No matter what happens, a father will always be there for his daughter. It doesn’t matter if they are estranged, share different viewpoints or no longer talk as they used to; a father will stand by his daughter. Stillwater tells the story of a father who travels from his hometown of Stillwater, Oklahoma to the unfamiliar sprawl of Marseille, France in order to provide comfort and to prove that his daughter is innocent of a crime that she was convicted of. It’s an interesting story that’s matched by solid performances from its cast even if the movie feels somewhat too much for its own good.
Bill Baker (Matt Damon) is an out-of-work oil worker who spends most of his time in a foreign country visiting his daughter in a French prison. His daughter named Allison (Abigail Breslin) is serving a nine year prison sentence for the murder of her roommate and subsequent lover who became unfaithful. Her name was Lina. It was a big case, especially for the residents of Marseille. She’s already served four years in total, but during one meeting between father and daughter, Allison gives her father a note urging him to deliver it to her defense lawyer. Although, Bill can’t read nor speak French, he does as she requests.
Allison had relocated to France shortly after graduating from High School. She wanted a clean break from the mundane life that she lived back in Oklahoma and sought something different. Marseille was quite the change. She learned the language, fell in love with her roommate and was happy. Once Lina was murdered, everything changed. Her father, who was mostly absent in her life due to his work, has now arrived in France to be by her side. They don’t exactly share a loving relationship; it’s more cordial than anything.
Bill navigates the city as best he can and after reaching out to the defense attorney, it’s revealed that the note asserting evidence wouldn’t be approved in a court of law. While staying at a local hotel, Bill befriends a French woman named Virginie (Camille Cottin). She’s staying next door to his room while she is getting her apartment ready. Bill helps Virginie’s daughter one night after she is locked out of her hotel room. From there Bill and Virginie strike up a friendship. She assists Bill in learning the language and even meets with witnesses who testified at his daughter’s trail years earlier.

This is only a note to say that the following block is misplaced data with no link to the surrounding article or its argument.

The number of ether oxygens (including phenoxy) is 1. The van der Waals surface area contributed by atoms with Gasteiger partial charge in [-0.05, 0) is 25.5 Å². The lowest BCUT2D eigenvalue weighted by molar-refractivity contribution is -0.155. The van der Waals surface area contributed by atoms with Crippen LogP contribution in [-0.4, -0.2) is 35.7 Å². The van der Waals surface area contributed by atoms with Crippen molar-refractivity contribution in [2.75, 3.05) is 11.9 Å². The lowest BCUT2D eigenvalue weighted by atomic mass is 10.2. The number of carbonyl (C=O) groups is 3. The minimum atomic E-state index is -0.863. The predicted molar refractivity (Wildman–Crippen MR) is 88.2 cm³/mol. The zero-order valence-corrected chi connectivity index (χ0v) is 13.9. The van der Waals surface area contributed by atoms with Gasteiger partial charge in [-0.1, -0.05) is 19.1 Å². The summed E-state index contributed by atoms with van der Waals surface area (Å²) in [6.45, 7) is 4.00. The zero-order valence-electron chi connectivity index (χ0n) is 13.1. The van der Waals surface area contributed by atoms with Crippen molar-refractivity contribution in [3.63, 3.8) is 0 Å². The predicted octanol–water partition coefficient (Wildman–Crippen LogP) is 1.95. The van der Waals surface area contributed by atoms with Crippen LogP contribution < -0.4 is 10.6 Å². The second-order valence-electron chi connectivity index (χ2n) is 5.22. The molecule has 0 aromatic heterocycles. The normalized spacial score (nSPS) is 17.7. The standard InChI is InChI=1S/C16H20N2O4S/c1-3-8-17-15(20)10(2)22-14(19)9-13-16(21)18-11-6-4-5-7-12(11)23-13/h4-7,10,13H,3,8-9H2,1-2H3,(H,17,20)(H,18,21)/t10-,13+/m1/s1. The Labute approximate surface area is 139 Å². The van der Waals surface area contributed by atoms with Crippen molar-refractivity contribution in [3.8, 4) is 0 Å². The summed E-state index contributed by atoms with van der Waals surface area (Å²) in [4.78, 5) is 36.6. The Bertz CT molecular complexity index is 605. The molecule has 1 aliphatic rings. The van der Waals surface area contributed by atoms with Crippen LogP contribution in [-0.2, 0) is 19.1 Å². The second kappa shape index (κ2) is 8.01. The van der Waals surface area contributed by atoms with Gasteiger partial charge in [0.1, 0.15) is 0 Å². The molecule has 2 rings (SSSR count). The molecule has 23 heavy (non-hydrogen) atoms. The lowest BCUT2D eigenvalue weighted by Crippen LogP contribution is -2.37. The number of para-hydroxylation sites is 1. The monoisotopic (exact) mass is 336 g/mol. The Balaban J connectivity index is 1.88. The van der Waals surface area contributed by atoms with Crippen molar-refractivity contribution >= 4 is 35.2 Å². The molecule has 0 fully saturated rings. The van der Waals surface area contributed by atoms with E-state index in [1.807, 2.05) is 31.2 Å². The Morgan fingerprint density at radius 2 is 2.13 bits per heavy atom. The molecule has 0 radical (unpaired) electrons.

The movie itself is broken up into two parts. One part is a somewhat crime drama involving proven whether or not Allison did murder her roommate while the other is Bill coming to terms with living in a foreign country; something that is entirely different from life back in the United States. The story is interesting and we see to what lengths Bill will go to in order to help out his daughter, even if that means engaging in activity that would be considered illegal. But for most audiences the extended runtime may prove to be too much for this particular narrative. This movie may remind viewers of another film that is somewhat similar but is far superior, and that is Prisoners.
While Stillwater isn’t a brash or engaging as Prisoners, I will commend the performances of the cast in the movie. The script isn’t nearly as focused as it ought to be but Matt Damon does a great job of playing a father who is desperate to prove his daughter’s innocence even though it does appear that Allison is holding back crucial information. It’s a decent crime drama but one that you’ll forget about as soon as you view it.
Score 3 out of 5
Stillwater is better acted than it is written, but that doesn’t mean it doesn’t work on its own merits. While the investigation scenarios do fall flat as the movie progresses, the more engaging part of the narrative is between Bill and Virginie. Even though this movie is loosely based off of the Amanda Knox story (something that she has detested publicly), the crime itself isn’t the focal point of the film. I appreciate seeing how one’s man journey into another country has shaped him but, in the end, Stillwater is just a decent film despite being co-written and directed by Tom McCarthy (who directed the Oscar Winning Spotlight). Just don’t expect a nail-biting murder mystery thriller because that isn’t what Stillwater is.